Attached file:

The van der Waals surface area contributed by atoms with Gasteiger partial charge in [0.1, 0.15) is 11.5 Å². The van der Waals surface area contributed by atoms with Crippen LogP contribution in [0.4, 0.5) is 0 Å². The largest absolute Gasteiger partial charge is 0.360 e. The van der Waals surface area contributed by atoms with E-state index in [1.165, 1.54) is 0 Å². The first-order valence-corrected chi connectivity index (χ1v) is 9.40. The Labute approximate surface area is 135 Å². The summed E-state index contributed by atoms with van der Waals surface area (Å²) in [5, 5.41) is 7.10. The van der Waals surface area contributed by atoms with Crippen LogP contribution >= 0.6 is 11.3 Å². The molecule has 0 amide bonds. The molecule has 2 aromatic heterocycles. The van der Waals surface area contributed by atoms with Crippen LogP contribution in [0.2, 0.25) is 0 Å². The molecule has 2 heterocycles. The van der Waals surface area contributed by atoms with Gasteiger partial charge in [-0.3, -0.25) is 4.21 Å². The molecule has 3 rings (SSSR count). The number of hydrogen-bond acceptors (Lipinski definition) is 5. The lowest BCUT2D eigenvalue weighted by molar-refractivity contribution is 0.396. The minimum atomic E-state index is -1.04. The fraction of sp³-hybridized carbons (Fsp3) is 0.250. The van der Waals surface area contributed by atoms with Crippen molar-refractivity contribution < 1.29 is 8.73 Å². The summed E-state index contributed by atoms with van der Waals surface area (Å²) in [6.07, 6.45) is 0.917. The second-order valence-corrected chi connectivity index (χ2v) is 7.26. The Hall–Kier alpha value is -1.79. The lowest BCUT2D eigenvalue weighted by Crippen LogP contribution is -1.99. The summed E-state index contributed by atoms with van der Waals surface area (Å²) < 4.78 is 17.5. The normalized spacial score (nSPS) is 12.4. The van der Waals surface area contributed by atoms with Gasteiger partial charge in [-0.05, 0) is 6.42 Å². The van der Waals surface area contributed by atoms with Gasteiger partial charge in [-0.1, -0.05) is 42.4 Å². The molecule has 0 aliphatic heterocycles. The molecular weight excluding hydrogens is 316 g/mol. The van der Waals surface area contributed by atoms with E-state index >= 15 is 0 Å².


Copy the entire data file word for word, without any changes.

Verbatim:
The van der Waals surface area contributed by atoms with Gasteiger partial charge in [0.1, 0.15) is 11.5 Å². The van der Waals surface area contributed by atoms with Crippen LogP contribution in [0.4, 0.5) is 0 Å². The largest absolute Gasteiger partial charge is 0.360 e. The van der Waals surface area contributed by atoms with E-state index in [1.165, 1.54) is 0 Å². The first-order valence-corrected chi connectivity index (χ1v) is 9.40. The Labute approximate surface area is 135 Å². The summed E-state index contributed by atoms with van der Waals surface area (Å²) in [5, 5.41) is 7.10. The van der Waals surface area contributed by atoms with Crippen LogP contribution >= 0.6 is 11.3 Å². The molecule has 0 amide bonds. The molecule has 2 aromatic heterocycles. The van der Waals surface area contributed by atoms with Crippen LogP contribution in [0.2, 0.25) is 0 Å². The molecule has 2 heterocycles. The van der Waals surface area contributed by atoms with Gasteiger partial charge in [-0.3, -0.25) is 4.21 Å². The molecule has 3 rings (SSSR count). The number of hydrogen-bond acceptors (Lipinski definition) is 5. The lowest BCUT2D eigenvalue weighted by molar-refractivity contribution is 0.396. The minimum atomic E-state index is -1.04. The fraction of sp³-hybridized carbons (Fsp3) is 0.250. The van der Waals surface area contributed by atoms with Crippen molar-refractivity contribution < 1.29 is 8.73 Å². The summed E-state index contributed by atoms with van der Waals surface area (Å²) in [6.07, 6.45) is 0.917. The second-order valence-corrected chi connectivity index (χ2v) is 7.26. The Hall–Kier alpha value is -1.79. The lowest BCUT2D eigenvalue weighted by Crippen LogP contribution is -1.99. The summed E-state index contributed by atoms with van der Waals surface area (Å²) < 4.78 is 17.5. The normalized spacial score (nSPS) is 12.4. The van der Waals surface area contributed by atoms with Gasteiger partial charge in [-0.05, 0) is 6.42 Å². The van der Waals surface area contributed by atoms with Gasteiger partial charge in [-0.1, -0.05) is 42.4 Å². The molecule has 0 aliphatic heterocycles. The molecular weight excluding hydrogens is 316 g/mol. The van der Waals surface area contributed by atoms with E-state index >= 15 is 0 Å².